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15 Things You Realize As Your Baby Brother Grows Up

No matter how old he gets, he will always be your baby brother.
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Despite the fistfights and days of locking each other out of the house, a little brother is one of the biggest blessings you can receive. Most sisters can agree that they probably bossed their brothers around a lot when they were younger (and probably still do). Most sisters have also most likely forced their brothers to participate in many games that were only enjoyable for one party (baby dolls, house, dress up, etc.)

As a little brother grows up, you start to realize a lot of things as they become your lifelong best friend. Here are 15 of them:

1. He will outgrow you

Even though you were once able to beat him in a wrestling match, and have a fair game of tag, as you get older, he begins to pass you up in size and you realize it probably isn't in your best interest to pick a fight.

2. Teenage boy sass is a real thing

So many times, girls get a bad rep for the teenage phase, but let me tell you, teenage boys have just as much sass if not more than the average hormonal girl. But you also realize that you will get through it, and he is still your sweet brother somewhere deep, deep down.

3. He will go through a phase when he is too cool for you

Your whole life you have been used to your little brother looking up to you and wanting to be just like you and do all the things you do. This probably really annoyed you at some point too and I know I found the words "stop copying me" coming out of my mouth a lot. Don't wish it away, enjoy these times because there hits a point where he will want to do their own thing for a while.

4. He will begin to form his own opinions, and he is actually really smart

He still looks up to you, but there comes a time when he actually starts to contradict and challenge your opinions, and his arguments are surprisingly really good. You learn a lot from your little brother, so start listening to what they have to say sometimes.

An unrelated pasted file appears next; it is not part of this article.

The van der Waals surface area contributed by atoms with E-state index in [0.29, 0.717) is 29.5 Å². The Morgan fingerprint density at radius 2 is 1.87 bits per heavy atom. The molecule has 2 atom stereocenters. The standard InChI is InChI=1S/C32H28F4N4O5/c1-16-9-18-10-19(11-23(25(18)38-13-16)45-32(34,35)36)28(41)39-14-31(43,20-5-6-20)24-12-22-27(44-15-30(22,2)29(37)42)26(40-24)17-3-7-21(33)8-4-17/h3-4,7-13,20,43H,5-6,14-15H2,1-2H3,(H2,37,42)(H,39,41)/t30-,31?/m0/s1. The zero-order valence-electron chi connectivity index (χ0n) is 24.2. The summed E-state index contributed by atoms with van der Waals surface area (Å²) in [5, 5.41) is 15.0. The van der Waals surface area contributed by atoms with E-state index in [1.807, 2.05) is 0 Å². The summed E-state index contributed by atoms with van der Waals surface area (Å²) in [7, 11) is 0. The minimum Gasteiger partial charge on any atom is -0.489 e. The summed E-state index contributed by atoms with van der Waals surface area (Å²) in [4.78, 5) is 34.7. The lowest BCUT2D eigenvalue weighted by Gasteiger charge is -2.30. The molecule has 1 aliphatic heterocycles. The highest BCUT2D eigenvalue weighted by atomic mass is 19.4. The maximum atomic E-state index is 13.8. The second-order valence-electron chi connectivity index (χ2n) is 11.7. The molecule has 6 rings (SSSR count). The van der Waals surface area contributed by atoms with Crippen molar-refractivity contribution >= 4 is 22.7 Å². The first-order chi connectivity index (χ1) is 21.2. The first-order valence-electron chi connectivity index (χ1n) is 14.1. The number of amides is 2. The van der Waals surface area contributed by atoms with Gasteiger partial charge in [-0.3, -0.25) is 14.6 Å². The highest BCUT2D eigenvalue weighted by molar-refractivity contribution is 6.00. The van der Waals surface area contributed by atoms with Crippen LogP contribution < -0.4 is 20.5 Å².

5. No girl will ever be good enough for him

When he brings a girl home, you can't help but judge everything about her (no pressure) because to you, no girl will match up to his awesomeness. You know you are annoying, over-controlling, and overly judgmental, but you can't help it, he is your baby brother after all.

6. Regardless of how old or big he gets, if anyone messes with him, you will "beat them up"

I am not a fighter, but somehow anytime someone messes with my little brother, I get the ego of Muhammad Ali and believe that I can beat anyone up. Even now that he has outgrown me by about six inches and 50 pounds and is definitely a lot stronger than me, I still threaten to protect him because for some reason I feel like I can defend him better than he can himself. If anyone shoves him on the soccer field or says something mean to him at school, all of a sudden the big sister is the most intimidating and feisty little 5'4" girl there is out there.

7. He has your back

The once quiet and shy boy you outspoke as a child is not afraid to stand up for you. Even if he knows you're wrong, he is just as protective of you as you are of him and he will always be there for you whether you need a shoulder to cry on, you've had a fight with your friends and need someone to talk to, or a guy blows you off and you just need dairy queen and a movie night.

8. People will think he is your boyfriend and vice versa

As little kids, you were obviously the big sister, but now that he has outgrown you, hit puberty, and matured, people mistake him as your boyfriend all the time. When you go to dinner and get the "You are such a cute couple" comment, you can't help but laugh.

9. All of his academic success is obviously all thanks to you

All the days you forced him to play "school" with you and tried to teach him everything you knew paid off because he actually knows what he is doing now. You're welcome.

10. Every year he turns another year older, you freak out because you remember how old you felt when you were his age, and it is not possible for him to be that old

No, no, no. He is little. He cannot drive just because he is 16. That is scary. (Only you were mature enough and ready to drive at 16.) There is no way that he is already 18 and can vote. You will never get used to the fact that he is growing up at the same pace as you are.

11. He is the one person who defies your theory that you are never wrong

He always has your best interests in mind, so if he disapproves of a guy, or questions a choice you are making, he is most likely right, just listen to him. Seriously, it will save you time in the future.

12. You will always worry about him

Yes, you are annoying and you know he can handle himself, but the thought of him ever getting hurt kills you. Every time he goes out or takes a risk, you worry about him. However, you also know and trust that he is smart and makes good choices, and if he ever doesn't, you will always be here to save the day, duh!

13. You are his biggest fan